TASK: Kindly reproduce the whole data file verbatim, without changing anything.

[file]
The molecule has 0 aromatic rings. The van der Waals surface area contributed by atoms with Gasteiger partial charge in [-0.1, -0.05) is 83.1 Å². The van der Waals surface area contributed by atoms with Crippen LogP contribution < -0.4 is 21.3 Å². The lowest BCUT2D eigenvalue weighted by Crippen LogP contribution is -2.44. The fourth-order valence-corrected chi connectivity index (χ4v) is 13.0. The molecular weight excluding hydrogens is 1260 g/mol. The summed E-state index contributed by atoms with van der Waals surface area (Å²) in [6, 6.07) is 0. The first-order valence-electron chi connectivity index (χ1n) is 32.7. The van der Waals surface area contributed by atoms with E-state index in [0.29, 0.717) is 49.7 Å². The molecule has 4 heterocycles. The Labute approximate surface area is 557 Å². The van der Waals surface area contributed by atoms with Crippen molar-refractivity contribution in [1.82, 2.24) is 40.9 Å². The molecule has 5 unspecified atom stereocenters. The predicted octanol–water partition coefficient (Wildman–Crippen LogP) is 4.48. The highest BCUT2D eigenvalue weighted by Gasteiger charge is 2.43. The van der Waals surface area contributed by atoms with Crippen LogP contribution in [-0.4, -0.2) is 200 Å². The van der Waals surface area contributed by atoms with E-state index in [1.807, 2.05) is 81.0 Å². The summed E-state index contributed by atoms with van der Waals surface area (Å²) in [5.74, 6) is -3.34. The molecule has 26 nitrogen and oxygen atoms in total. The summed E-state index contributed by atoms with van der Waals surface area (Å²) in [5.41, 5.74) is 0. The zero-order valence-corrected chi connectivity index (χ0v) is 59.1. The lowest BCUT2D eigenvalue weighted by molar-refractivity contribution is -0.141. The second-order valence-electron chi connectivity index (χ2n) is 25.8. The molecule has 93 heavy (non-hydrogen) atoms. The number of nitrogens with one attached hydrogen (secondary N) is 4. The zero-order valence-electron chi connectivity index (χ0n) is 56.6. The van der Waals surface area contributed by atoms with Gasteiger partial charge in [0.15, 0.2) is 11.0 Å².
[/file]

The molecule has 0 aromatic rings. The van der Waals surface area contributed by atoms with Gasteiger partial charge in [-0.1, -0.05) is 83.1 Å². The van der Waals surface area contributed by atoms with Crippen LogP contribution < -0.4 is 21.3 Å². The lowest BCUT2D eigenvalue weighted by Crippen LogP contribution is -2.44. The fourth-order valence-corrected chi connectivity index (χ4v) is 13.0. The molecular weight excluding hydrogens is 1260 g/mol. The summed E-state index contributed by atoms with van der Waals surface area (Å²) in [6, 6.07) is 0. The first-order valence-electron chi connectivity index (χ1n) is 32.7. The van der Waals surface area contributed by atoms with E-state index in [0.29, 0.717) is 49.7 Å². The molecule has 4 heterocycles. The Labute approximate surface area is 557 Å². The van der Waals surface area contributed by atoms with Crippen molar-refractivity contribution in [1.82, 2.24) is 40.9 Å². The molecule has 5 unspecified atom stereocenters. The predicted octanol–water partition coefficient (Wildman–Crippen LogP) is 4.48. The highest BCUT2D eigenvalue weighted by Gasteiger charge is 2.43. The van der Waals surface area contributed by atoms with Crippen LogP contribution in [-0.4, -0.2) is 200 Å². The van der Waals surface area contributed by atoms with E-state index in [1.807, 2.05) is 81.0 Å². The summed E-state index contributed by atoms with van der Waals surface area (Å²) in [5.74, 6) is -3.34. The molecule has 26 nitrogen and oxygen atoms in total. The summed E-state index contributed by atoms with van der Waals surface area (Å²) in [5.41, 5.74) is 0. The zero-order valence-corrected chi connectivity index (χ0v) is 59.1. The lowest BCUT2D eigenvalue weighted by molar-refractivity contribution is -0.141. The second-order valence-electron chi connectivity index (χ2n) is 25.8. The molecule has 93 heavy (non-hydrogen) atoms. The number of nitrogens with one attached hydrogen (secondary N) is 4. The zero-order valence-electron chi connectivity index (χ0n) is 56.6. The van der Waals surface area contributed by atoms with Gasteiger partial charge in [0.15, 0.2) is 11.0 Å².